THE ABOMINABLE DR PHIBES
The Abominable Dr Phibes is a camp masterpiece of sublime elegance what other film could offer up a scene where a mans blood is drained to the accompaniment of a woman in furs standing outside playing a melancholic violin solo. There is such a droll sense of humour at work here like the moment Vincent Prices deformed title doctor pours a glass of champagne and then tips it up to his neck to drink, or puts a finger dipped in the vegetable juice to his neck to taste the flavour. There is the joyously droll moment where Maurice Kaufman is impaled against the wall on the horn of a unicorn head fired from a cannon, with the bumbling police then having to unscrew the body from the wall, while arguing over which way the horns screw-thread runs.
Vincent Price gives the best performance of his life as a madman, seemingly trapped inside his own face, all the time delivering hilariously flowery eulogies to his dead wife via speaker-phone. There is that marvellously wicked little chuckle he gives, sitting sniffing a daisy as he watches one victim go down in a plane. Hes perfect. The scenes in the house as Price and the lovely never-speaking Virginia North sweep across the ballroom floor, amid painted art-deco cycloramas and a clockwork orchestra have a beautiful, elegant sophistication. There is also a superb score.
Director Robert Fuest came to The Abominable Dr Phibes via the camp antics of tvs The Avengers (1962-9) in fact Dr Phibes would have made a perfect foil for Steed and Mrs Peel. Fuest had previously made the tourist psycho-thriller And Soon the Darkness (1970) and an adaptation of Wuthering Heights (1970) starring a young Timothy Dalton. Subsequent to The Abominable Dr Phibes, Fuest was briefly seen as horrors leading light. He and Vincent Price made a sequel Dr Phibes Rises Again (1972), which is okay but misses much of this films elegance. Fuest subsequently petered out with the dull adaption of Michael Moorcocks psychedelic spy novel The Final Programme/The Last Days of Man on Earth (1974), sank with the terrible Satanist drama The Devils Rain (1975), made an episode of the obscure horror anthology Three Dangerous Ladies (1977), before eventually being relegated to such dreadful tv movie fare as Revenge of the Stepford Wives (1980). Sadly, The Abominable Dr Phibes was a single peak that Fuest would never regain.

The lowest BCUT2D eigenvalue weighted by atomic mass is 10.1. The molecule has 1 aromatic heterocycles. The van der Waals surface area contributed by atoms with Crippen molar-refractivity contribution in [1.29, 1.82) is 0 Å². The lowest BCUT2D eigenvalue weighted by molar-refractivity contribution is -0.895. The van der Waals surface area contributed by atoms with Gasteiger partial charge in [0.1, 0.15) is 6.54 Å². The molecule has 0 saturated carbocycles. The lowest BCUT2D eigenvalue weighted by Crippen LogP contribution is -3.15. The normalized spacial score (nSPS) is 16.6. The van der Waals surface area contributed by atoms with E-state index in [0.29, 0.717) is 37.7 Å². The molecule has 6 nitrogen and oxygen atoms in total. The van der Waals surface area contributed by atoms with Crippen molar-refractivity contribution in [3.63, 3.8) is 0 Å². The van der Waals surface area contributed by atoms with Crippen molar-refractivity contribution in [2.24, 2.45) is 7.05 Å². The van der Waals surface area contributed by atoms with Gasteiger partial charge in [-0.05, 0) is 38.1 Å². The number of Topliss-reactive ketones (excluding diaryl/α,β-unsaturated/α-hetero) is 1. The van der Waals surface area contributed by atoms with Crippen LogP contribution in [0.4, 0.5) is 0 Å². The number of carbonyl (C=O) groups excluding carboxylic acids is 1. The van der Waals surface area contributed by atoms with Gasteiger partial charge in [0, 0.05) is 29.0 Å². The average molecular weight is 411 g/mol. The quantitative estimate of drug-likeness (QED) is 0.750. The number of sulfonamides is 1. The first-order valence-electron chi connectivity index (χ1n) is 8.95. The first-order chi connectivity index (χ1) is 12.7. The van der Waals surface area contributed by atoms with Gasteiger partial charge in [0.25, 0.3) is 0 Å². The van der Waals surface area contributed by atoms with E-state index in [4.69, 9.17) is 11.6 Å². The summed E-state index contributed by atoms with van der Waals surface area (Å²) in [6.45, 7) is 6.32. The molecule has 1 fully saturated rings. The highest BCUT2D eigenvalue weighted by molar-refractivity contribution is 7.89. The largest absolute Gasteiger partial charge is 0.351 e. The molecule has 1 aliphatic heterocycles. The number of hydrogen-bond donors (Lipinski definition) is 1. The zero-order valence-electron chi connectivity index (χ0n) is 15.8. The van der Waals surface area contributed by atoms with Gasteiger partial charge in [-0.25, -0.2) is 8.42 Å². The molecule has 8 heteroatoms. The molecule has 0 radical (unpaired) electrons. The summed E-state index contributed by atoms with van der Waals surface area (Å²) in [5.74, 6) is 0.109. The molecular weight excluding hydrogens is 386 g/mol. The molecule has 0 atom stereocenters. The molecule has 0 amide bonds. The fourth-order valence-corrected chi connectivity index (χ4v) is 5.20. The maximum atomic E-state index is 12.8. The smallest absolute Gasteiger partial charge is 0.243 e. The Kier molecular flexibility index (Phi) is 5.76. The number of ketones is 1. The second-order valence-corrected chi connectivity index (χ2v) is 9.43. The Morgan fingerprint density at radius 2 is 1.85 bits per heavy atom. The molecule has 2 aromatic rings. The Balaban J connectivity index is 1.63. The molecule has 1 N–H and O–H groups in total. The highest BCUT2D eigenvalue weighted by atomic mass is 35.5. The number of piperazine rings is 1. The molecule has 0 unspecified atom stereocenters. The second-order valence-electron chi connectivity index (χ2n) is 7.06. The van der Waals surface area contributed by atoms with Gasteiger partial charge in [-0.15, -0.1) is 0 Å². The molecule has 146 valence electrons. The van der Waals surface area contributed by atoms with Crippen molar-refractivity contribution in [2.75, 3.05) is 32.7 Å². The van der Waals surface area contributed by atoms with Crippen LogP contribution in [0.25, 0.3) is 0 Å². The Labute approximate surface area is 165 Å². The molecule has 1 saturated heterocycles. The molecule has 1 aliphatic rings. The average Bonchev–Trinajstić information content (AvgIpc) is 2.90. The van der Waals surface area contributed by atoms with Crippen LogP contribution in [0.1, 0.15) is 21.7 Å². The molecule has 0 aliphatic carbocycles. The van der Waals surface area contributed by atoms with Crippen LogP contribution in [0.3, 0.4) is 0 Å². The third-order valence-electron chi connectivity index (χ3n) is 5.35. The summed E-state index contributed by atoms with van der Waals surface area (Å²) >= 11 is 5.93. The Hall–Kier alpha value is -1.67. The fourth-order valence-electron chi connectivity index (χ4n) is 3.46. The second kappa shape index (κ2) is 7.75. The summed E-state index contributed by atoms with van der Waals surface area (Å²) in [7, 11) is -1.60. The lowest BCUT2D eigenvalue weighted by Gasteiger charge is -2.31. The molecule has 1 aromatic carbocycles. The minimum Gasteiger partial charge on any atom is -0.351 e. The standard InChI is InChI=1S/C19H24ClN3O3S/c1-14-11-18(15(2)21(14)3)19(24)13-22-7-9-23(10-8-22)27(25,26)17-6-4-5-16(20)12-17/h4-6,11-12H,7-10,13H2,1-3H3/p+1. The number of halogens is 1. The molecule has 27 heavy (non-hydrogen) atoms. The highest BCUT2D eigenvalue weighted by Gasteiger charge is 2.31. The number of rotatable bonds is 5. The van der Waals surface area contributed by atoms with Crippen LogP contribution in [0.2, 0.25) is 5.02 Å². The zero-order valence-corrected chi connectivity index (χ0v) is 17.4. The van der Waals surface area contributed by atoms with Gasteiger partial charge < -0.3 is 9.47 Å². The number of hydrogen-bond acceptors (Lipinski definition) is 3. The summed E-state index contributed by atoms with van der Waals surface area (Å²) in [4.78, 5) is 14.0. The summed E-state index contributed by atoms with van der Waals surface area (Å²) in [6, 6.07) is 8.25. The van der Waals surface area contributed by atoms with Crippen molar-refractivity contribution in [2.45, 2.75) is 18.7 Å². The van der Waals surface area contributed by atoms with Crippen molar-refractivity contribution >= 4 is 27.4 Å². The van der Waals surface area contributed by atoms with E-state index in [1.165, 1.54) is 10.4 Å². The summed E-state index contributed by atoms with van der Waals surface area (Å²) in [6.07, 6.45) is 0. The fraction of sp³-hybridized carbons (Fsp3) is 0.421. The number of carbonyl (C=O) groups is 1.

The success of The Abominable Dr Phibes briefly resulted in Vincent Price being cast in a series of horror films as a camp super-villain as a mad Shakespearean actor in Theater of Blood (1973) and a demented horror actor in Madhouse/The Revenge of Dr Death (1974).